Property Division Short Marriages or Relationships – What is Appropriate when the Marriage or Relationship is Short?
The Family Court or Federal Circuit Court (Court) will apply the same approach to the division of property between husband and wife or de facto partners regardless of whether the marriage or relationship is a long relationship or a short relationship. A short relationship is generally thought to be one which is less than 5 years in duration. Though the Court takes the same approach there are differences in the way the Court applies the same principles as between a short relationship and a long relationship. The outcome for the party who brings in or contributes the least in a short relationship, will be less generous.
There are certain situations or circumstances that warrant a Court taking a different approach in the application of principles relating to between a short relationship and secondly relating to a long relationship including:
One party making a substantial contribution at the beginning of the relationship ie bringing in significant assets where the other party does not bring in significant assets. The party bringing in the assets should receive credit for that greater contribution.
Where the amount or value of the asset/s brought into the relationship by one party increases in value significantly or the asset/s brought in decreases significantly in value. The party bringing in the assets would usually receive greater credit for the increase in value and bear the greatest proportion of the loss in value of an asset.
Disparitive earning capacity – one party to the relationship enjoying the benefit of an enhanced lifestyle and/or living standard by reason of having entered into the relationship.
Short relationships may be less likely to result in there being a significant adjustment from one party to the other by reason of the age difference, existence of health issues or their capacity to work in gainful employment.
The Courts Approach – “Global” Division of Assets or Division or “Asset by Asset”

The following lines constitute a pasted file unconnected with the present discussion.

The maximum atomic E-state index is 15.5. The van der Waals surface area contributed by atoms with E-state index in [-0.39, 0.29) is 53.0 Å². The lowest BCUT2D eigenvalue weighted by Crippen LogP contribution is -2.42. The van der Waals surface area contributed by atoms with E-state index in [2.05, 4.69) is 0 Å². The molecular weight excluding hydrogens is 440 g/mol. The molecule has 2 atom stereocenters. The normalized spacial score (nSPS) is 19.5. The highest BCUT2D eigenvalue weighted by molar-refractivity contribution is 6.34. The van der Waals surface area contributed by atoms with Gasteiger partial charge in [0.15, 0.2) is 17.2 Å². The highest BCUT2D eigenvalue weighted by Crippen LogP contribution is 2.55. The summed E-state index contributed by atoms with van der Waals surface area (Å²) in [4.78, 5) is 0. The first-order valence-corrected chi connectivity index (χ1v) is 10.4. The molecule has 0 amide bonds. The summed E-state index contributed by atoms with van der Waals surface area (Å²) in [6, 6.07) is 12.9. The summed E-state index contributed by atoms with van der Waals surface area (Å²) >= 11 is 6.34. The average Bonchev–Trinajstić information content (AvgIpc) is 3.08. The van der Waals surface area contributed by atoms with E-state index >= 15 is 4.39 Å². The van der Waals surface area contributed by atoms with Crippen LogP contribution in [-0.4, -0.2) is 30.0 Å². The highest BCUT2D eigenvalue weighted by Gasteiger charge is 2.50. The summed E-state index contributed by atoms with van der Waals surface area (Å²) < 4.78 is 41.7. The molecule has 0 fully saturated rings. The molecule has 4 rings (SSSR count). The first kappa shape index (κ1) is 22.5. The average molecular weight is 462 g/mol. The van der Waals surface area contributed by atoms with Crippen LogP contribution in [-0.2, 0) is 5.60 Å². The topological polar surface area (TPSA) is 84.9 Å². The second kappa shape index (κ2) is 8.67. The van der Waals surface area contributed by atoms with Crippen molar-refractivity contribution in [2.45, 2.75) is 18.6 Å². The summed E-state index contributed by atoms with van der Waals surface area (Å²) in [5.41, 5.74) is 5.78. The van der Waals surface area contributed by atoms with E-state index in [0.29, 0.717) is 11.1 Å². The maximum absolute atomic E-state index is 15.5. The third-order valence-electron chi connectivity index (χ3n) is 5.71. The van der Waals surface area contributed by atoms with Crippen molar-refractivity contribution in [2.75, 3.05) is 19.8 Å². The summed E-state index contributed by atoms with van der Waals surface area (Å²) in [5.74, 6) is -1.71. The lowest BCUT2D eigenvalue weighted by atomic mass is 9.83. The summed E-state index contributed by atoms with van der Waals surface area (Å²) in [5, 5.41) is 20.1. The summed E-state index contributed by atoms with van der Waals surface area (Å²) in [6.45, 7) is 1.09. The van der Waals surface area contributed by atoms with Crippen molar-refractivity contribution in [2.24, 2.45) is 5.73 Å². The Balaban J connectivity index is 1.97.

The Court will first look at what property is available for division. In a long relationship the Court will generally take a global approach and look at all of the property in the names of either party or in joint names.
In a short relationship, the Court might apply what is called an “asset by asset” approach. In other words, the Court will look at what contributions have been made to each asset. This will be even more likely if the parties have kept their assets separate and though married or in a de facto relationship conducted their financial affairs individually.
Factors Applied in a Short Relationship
Initial contributions will receive more weight in a short relationship and less weight in a long relationship but the passage of time may not be the only relevant consideration. The significance of initial contributions erodes over time.
The non-contributing party (the party who did not bring the asset/s into the marriage/relationship) can claim a contribution towards the enhancement or increase in value of the asset but the claim is less likely to be successful if the parties have kept their assets separate.
The Court will make a close examination of the parties contributions in a short relationship and this may be especially so if there are no children of that relationship.
The Court will take into account the non-financial contributions of parties in a short relationship.
The increase in value of initial contributions will be more beneficial to the initial contributor when the value of the asset brought in has increased by reason of market forces or windfall issues rather than by contributions from the other party.
In short childless marriages/relationships the division to the non-contributor may be in the vicinity of 10% of the pool.
At Watson & Watson our experienced Family Law Solicitors can assist you in relation to financial/property division matters whether you are in a short or long marriage or relationship to achieve an optimum result. Please contact Richard Watson Senior Family Law Solicitor or his Personal Assistant Shereen Da Gloria to discuss your concerns and seek appropriate and timely advice.
This is only a preliminary view and is not to be taken as legal advice without first contacting Watson & Watson Solicitors on 9221 6011.